OPEC extended oil production cuts last week and oil prices plunged.
OPEC's goal was to keep a floor under current prices but the market expected the cartel to move prices higher through inventory reduction. OPEC was satisfied with greater revenues from higher prices compared to a year ago, but the market wanted deeper production cuts. OPEC takes the long view but the market is concerned with the near term. OPEC extended the cuts and the market reacted with lower prices.
Analysts have created the unfounded but widely accepted belief that OPEC has a strategy that involves a price war with U.S. tight oil producers and a play for greater market share. The cartel’s inaction before last November's production cuts reflected an unwillingness to repeat the mistake of cutting 14 million barrels per day between 1980 and 1985 with little effect on world over-supply and financial damage for OPEC members.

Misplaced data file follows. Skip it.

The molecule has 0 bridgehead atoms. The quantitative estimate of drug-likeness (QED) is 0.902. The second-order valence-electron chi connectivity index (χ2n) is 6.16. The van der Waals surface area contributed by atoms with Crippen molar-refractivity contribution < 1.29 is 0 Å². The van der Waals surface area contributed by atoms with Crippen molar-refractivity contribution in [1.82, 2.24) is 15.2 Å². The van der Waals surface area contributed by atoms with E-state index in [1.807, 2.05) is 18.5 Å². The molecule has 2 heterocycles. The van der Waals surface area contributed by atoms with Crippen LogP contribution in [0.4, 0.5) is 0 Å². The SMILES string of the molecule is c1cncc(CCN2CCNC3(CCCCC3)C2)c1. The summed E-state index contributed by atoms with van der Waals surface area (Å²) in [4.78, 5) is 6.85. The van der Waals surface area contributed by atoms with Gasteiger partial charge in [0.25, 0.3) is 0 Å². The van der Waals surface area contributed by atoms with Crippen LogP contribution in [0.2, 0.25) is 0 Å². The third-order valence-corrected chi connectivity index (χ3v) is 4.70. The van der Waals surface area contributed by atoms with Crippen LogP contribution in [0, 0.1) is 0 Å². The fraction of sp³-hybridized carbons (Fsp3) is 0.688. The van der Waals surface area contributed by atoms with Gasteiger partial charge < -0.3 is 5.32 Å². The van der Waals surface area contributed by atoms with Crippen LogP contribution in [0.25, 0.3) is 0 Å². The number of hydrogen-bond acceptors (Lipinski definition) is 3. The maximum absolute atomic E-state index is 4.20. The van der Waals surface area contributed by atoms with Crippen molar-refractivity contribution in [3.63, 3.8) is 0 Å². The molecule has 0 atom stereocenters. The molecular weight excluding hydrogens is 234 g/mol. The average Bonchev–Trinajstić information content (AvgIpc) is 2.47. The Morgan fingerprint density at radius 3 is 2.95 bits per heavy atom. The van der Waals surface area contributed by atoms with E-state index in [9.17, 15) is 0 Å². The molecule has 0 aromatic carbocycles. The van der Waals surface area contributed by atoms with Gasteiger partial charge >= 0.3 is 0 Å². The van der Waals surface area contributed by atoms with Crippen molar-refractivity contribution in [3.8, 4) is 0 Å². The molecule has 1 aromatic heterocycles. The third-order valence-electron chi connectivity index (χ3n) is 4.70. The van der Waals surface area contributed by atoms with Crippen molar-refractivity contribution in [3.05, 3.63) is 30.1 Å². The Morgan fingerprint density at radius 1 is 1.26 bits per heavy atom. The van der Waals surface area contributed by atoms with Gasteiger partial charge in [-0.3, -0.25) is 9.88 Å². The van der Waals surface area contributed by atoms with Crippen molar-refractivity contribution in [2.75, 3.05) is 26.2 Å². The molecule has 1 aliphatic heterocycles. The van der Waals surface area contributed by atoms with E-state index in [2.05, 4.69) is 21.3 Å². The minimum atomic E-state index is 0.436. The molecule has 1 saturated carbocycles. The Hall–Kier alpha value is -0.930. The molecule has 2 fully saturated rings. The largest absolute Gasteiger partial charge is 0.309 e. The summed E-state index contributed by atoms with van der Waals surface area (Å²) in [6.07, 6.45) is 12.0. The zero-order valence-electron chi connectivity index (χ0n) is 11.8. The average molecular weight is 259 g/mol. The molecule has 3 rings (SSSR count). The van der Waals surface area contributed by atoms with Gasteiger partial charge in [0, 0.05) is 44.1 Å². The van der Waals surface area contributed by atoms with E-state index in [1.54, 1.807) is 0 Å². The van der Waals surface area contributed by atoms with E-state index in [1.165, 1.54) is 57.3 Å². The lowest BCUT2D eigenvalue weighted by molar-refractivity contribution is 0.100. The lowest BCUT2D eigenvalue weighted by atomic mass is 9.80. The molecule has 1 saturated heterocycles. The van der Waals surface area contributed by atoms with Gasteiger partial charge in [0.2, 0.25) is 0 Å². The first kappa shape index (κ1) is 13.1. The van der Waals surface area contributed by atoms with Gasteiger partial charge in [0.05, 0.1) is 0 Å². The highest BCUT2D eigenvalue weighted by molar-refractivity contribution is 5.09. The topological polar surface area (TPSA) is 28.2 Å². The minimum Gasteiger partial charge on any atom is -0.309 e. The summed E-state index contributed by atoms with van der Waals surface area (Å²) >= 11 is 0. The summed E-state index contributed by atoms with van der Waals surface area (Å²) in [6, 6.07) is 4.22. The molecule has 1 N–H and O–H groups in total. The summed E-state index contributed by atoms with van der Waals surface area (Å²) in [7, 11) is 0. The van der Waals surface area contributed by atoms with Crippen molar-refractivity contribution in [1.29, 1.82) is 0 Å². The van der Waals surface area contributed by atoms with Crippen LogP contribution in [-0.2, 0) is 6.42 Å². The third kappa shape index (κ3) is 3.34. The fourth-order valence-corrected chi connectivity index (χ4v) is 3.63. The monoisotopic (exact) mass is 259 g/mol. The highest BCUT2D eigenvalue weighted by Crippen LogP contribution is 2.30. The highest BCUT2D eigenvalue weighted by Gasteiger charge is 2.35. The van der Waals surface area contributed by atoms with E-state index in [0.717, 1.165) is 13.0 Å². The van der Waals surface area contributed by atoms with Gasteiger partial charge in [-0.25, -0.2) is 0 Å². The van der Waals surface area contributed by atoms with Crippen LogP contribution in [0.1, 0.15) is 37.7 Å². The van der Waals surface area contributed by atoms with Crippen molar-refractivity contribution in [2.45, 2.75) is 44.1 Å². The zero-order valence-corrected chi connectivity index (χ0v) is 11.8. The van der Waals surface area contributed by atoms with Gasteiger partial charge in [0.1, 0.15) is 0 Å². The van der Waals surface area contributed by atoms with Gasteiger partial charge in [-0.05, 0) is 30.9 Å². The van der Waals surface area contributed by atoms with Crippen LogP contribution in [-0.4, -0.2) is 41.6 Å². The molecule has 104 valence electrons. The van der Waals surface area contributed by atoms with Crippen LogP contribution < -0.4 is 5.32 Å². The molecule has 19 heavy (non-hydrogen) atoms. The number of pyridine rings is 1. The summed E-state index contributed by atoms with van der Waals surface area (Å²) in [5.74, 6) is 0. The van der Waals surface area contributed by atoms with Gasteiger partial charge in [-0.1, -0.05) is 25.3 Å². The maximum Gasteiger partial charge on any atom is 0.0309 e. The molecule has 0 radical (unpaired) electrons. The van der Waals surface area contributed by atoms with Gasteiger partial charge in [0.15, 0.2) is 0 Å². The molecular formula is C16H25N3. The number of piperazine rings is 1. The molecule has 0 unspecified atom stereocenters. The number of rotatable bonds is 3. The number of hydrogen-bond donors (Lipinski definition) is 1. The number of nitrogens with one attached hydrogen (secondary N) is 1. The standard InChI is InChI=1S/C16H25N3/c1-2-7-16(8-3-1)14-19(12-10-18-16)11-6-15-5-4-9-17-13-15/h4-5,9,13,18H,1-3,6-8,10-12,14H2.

OPEC's members have disparate needs and interests. They are not unified behind any mission statement or over-arching principles except to maximize revenues and minimize losses. IEA calculated that recent production cuts earned the cartel an additional $75 million per day year-over-year in the first quarter of 2017. It also was a gift to competitors so the idea of making deeper cuts had no cost benefit.
Last week's price plunge was the third time in 2017 that prices have adjusted downward toward the $45 per barrel level suggested by market fundamentals